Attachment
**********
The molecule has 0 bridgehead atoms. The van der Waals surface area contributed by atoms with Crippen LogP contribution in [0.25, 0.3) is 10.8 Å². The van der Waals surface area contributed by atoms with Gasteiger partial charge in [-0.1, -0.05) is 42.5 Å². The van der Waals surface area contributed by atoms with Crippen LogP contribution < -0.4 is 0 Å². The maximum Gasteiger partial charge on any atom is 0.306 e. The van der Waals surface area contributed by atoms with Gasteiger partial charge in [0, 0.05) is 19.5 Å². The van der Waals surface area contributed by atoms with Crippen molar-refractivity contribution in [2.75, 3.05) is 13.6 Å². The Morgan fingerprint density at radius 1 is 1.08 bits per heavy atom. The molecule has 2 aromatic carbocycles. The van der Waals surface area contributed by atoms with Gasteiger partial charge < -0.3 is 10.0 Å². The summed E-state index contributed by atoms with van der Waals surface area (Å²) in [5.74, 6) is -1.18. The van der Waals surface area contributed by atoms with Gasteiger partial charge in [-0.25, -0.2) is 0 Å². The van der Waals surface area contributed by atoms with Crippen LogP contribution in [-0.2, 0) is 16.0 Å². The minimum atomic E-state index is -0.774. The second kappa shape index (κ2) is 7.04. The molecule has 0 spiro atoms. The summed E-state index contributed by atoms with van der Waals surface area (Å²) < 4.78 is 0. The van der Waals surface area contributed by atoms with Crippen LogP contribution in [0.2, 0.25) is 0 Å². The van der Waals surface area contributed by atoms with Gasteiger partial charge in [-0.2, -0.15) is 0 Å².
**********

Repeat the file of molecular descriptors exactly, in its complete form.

The molecule has 0 bridgehead atoms. The van der Waals surface area contributed by atoms with Crippen LogP contribution in [0.25, 0.3) is 10.8 Å². The van der Waals surface area contributed by atoms with Gasteiger partial charge in [-0.1, -0.05) is 42.5 Å². The van der Waals surface area contributed by atoms with Crippen LogP contribution < -0.4 is 0 Å². The maximum Gasteiger partial charge on any atom is 0.306 e. The van der Waals surface area contributed by atoms with Gasteiger partial charge in [0, 0.05) is 19.5 Å². The van der Waals surface area contributed by atoms with Crippen molar-refractivity contribution in [2.75, 3.05) is 13.6 Å². The Morgan fingerprint density at radius 1 is 1.08 bits per heavy atom. The molecule has 2 aromatic carbocycles. The van der Waals surface area contributed by atoms with Gasteiger partial charge < -0.3 is 10.0 Å². The summed E-state index contributed by atoms with van der Waals surface area (Å²) in [5.74, 6) is -1.18. The van der Waals surface area contributed by atoms with Gasteiger partial charge in [-0.25, -0.2) is 0 Å². The van der Waals surface area contributed by atoms with Crippen LogP contribution in [-0.2, 0) is 16.0 Å². The minimum atomic E-state index is -0.774. The second kappa shape index (κ2) is 7.04. The molecule has 0 spiro atoms. The summed E-state index contributed by atoms with van der Waals surface area (Å²) < 4.78 is 0. The van der Waals surface area contributed by atoms with Crippen LogP contribution in [0.2, 0.25) is 0 Å². The van der Waals surface area contributed by atoms with Gasteiger partial charge in [-0.2, -0.15) is 0 Å².